God, Faith and Identity from the Ashes
Menachem Z. Rosensaft
Number of pages: 350
Reflections of Children and Grandchildren of Holocaust Survivors
A powerful, life-affirming new perspective on the Holocaust—available to coincide with the seventieth anniversary of the end of WWII and the liberation of the Nazi death and concentration camps by Allied troops.
For the children and grandchildren of Holocaust (Shoah) survivors and refugees from Nazi persecution, the suffering and survival of their immediate ancestors and the annihilation of virtually their entire families have in large part shaped their perspectives on God, faith and Jewish identity. Their reflections on the memories transmitted to them and its effect on their lives will inform, challenge and inspire people of all faiths and backgrounds.
While the collective legacy of Holocaust survivors and refugees belongs to the entire Jewish people, as well as all humankind, on an individual level this extremely personal and often idiosyncratic legacy was transmitted first and foremost by the survivors to their own children and grandchildren. There is no one form of this legacy. Some survivors spoke about their experiences in the ghettos and camps; others enveloped themselves and their families in a cloud of silence, shrouding their past in an aura of mystery and secrecy. There have been many books and studies about children of survivors—the so-called Second and Third Generations—with a psycho-social focus. This book is different. It is intended to reflect what they believe, who they are and how that informs what they are doing with their lives.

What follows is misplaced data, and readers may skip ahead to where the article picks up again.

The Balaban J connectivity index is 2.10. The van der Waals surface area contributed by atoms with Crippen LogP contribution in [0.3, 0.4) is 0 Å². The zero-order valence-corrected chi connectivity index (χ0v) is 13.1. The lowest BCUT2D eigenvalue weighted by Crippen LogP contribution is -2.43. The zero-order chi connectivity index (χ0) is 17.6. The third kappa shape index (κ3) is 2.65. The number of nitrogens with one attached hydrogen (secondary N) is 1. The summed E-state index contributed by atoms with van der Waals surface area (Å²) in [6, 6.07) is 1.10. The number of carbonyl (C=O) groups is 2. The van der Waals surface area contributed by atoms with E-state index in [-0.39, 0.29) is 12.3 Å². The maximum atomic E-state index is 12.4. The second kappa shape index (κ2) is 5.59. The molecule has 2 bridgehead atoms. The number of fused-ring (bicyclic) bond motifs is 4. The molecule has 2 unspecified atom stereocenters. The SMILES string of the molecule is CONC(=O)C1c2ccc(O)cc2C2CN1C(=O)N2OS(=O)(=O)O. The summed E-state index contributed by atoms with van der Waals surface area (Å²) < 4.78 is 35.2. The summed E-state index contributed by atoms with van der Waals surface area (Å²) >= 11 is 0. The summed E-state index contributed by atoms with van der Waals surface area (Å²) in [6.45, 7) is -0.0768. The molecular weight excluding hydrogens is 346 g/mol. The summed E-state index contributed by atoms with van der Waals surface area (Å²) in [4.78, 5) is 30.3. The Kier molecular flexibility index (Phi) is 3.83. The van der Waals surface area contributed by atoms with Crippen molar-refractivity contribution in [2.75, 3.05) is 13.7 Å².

There are over ninety contributors from a broad range of occupations and professions—from theologians, scholars and spiritual leaders to authors, artists, political and community leaders and media personalities—in sixteen countries on four continents. They represent the widest possible religious, political and ideological spectrum.
Despite the contributor’s diversity, common themes shine through. Intended for a popular audience of people of all faiths and backgrounds, these emotionally powerful, deeply moving statements will have a profound effect on the way our and future generations understand and shape their understanding of the Holocaust and their own personal identity in years to come.